Nicola Sturgeon is in a fight for her political life after Holyrood’s inquiry into the handling of abuse allegations against Alex Salmond found she misled parliament in her written evidence to the committee.
A narrow majority of five votes to four found the first minister gave an “inaccurate account” of her meetings with Salmond in a ruling leaked to Sky News from inside the committee room last night.
The broadcaster’s Scotland correspondent James Matthews said the committee found that Sturgeon, who succeeded Salmond as leader of the SNP and first minister of Scotland in 2014, had “misled parliament and potentially breached the ministerial code of conduct”.
The ruling centres around an April 2018 meeting between Sturgeon and Salmond, and whether she offered to intervene in the government’s investigation into allegations of sexual misconduct against him, a claim Sturgeon denies. But Salmond insists Sturgeon did make such an offer and the inquiry agreed.
“Taking account of the competing versions of the event, the committee believes that she did in fact leave Alex Salmond with the impression that she would, if necessary, intervene,” the committee’s findings are expected to read, according to Sky News.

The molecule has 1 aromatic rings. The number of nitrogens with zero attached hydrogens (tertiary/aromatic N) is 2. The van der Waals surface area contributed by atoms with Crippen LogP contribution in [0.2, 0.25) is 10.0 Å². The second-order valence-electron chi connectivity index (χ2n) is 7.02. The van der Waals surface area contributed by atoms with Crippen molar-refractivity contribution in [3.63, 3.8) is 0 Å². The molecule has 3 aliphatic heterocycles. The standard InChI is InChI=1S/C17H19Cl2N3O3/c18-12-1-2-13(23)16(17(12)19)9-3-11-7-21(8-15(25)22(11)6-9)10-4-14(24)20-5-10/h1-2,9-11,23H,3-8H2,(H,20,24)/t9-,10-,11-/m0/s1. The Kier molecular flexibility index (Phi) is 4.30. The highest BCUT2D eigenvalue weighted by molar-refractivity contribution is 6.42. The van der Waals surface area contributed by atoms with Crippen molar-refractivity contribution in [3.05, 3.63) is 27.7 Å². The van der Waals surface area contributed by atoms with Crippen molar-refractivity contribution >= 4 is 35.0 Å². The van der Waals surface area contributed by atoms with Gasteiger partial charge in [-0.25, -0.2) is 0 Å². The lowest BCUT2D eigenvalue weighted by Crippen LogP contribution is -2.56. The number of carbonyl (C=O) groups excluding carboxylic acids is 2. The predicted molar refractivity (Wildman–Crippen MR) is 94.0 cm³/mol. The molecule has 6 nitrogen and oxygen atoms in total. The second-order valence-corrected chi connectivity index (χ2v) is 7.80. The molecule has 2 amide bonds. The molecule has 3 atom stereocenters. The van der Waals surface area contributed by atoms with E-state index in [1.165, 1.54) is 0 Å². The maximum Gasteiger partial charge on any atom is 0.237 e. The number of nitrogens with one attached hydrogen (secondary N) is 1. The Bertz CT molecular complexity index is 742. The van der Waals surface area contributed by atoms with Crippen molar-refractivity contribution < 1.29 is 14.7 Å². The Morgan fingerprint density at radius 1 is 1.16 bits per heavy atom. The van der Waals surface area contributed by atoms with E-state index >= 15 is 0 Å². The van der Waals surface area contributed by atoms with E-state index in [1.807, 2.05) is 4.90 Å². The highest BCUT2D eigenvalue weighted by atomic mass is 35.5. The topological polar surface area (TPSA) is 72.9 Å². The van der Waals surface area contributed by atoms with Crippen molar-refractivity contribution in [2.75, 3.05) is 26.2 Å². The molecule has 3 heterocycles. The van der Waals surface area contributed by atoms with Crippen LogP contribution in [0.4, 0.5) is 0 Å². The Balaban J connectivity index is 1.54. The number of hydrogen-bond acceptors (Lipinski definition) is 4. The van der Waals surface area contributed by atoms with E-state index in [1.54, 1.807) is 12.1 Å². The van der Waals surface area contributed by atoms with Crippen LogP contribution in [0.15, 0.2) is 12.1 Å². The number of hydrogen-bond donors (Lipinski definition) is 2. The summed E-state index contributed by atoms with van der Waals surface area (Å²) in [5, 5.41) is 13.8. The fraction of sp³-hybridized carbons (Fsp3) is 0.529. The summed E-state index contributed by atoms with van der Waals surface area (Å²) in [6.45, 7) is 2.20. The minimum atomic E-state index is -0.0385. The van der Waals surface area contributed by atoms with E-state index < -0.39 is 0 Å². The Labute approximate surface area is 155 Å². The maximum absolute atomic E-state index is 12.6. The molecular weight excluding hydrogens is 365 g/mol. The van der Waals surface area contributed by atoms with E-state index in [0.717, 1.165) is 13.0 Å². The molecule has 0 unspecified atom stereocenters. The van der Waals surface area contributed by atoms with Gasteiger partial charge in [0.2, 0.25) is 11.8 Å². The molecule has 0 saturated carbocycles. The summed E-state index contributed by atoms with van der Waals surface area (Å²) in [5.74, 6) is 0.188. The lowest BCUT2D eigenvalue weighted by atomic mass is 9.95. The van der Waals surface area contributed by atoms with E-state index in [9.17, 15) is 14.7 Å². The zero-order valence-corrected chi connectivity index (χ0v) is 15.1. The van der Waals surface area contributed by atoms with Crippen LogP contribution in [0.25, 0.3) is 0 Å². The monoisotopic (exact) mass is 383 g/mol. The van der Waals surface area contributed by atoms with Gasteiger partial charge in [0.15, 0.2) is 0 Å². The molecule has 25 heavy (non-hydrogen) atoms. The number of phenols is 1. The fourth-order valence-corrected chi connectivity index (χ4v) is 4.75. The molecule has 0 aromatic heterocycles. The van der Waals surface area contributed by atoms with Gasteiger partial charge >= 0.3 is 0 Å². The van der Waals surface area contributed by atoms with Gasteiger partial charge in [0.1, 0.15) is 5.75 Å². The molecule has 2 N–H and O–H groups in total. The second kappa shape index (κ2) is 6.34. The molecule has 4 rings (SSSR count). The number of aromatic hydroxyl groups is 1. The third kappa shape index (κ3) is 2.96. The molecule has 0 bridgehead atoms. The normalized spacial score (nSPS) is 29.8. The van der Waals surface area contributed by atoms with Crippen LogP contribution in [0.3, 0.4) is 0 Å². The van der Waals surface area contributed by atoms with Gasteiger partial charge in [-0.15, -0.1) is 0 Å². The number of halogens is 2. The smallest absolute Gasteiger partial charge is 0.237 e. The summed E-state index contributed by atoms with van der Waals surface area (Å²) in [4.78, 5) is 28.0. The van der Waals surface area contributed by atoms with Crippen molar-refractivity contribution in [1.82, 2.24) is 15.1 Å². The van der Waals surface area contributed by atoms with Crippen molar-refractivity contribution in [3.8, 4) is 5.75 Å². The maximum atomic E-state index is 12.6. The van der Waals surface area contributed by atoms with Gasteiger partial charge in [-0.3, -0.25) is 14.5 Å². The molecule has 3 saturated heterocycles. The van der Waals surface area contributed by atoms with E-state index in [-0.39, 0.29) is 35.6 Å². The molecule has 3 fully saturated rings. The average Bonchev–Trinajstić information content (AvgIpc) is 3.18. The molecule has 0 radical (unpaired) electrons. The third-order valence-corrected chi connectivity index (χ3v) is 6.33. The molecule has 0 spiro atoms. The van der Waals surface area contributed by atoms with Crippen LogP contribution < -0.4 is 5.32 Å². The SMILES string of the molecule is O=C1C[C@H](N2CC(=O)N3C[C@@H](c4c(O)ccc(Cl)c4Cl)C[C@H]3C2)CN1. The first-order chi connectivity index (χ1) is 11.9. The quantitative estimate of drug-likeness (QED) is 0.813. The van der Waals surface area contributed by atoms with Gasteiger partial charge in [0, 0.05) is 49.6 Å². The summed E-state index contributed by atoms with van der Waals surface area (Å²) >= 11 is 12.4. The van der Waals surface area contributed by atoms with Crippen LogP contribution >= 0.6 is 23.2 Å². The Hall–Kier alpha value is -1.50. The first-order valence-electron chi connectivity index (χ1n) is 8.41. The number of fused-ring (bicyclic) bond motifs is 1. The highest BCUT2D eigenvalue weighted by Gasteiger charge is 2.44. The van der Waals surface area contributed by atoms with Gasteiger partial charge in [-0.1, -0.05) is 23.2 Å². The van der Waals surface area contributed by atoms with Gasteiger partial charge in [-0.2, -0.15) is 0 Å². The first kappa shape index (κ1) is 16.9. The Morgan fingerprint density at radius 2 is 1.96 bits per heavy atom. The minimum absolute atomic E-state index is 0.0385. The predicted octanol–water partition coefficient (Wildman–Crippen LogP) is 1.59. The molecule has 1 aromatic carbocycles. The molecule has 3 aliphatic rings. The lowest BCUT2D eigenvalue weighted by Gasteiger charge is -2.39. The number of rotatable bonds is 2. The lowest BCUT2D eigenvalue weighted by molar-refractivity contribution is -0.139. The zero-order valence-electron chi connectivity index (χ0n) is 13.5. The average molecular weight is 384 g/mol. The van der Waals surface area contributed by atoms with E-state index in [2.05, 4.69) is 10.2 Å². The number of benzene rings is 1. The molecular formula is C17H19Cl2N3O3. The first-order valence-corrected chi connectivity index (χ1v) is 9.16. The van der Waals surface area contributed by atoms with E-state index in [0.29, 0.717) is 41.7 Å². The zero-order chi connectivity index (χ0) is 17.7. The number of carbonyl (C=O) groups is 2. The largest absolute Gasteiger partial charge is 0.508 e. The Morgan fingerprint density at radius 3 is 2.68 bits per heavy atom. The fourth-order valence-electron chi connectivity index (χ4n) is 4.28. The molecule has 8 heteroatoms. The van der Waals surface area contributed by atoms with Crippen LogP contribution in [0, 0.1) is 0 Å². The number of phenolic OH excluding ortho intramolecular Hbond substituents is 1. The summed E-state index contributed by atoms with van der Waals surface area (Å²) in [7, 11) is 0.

Sturgeon last night disputed the findings of the inquiry, which she said she found “not that surprising”. She told the broadcaster that “opposition members of this committee made their minds up before I muttered a single word of evidence”.
It’s a “remarkable conclusion”, says The Guardian, “but the committee has stopped short of ruling she did so ‘knowingly’”. It is this distinction that could be key to saving the first minister’s political career as the Scottish ministerial code reads that “ministers who knowingly mislead the Parliament will be expected to offer their resignation”.
Regardless, “the decision is likely to increase pressure on Sturgeon to stand down before May’s election”, says The Herald, adding that opposition parties have “scented blood”.
Scottish Tory leader Douglas Ross called for her resignation, saying: “We cannot set a precedent that a first minister of Scotland can mislead the Scottish Parliament and get away with it.” Ross has already made preparations to push for a vote of no confidence against the SNP leader, but this is likely to be “doomed”, Politico’s London Playbook reports.
“Without wishing to dismiss the importance of the Salmond inquiry, the investigation that really matters is that of James Hamilton,” The Scotsman says.
Hamilton’s investigation into whether Sturgeon broke the ministerial code is expected to be published very soon. If it finds in her favour, it will provide Sturgeon with a much-needed “buffer” against the allegations, the paper adds.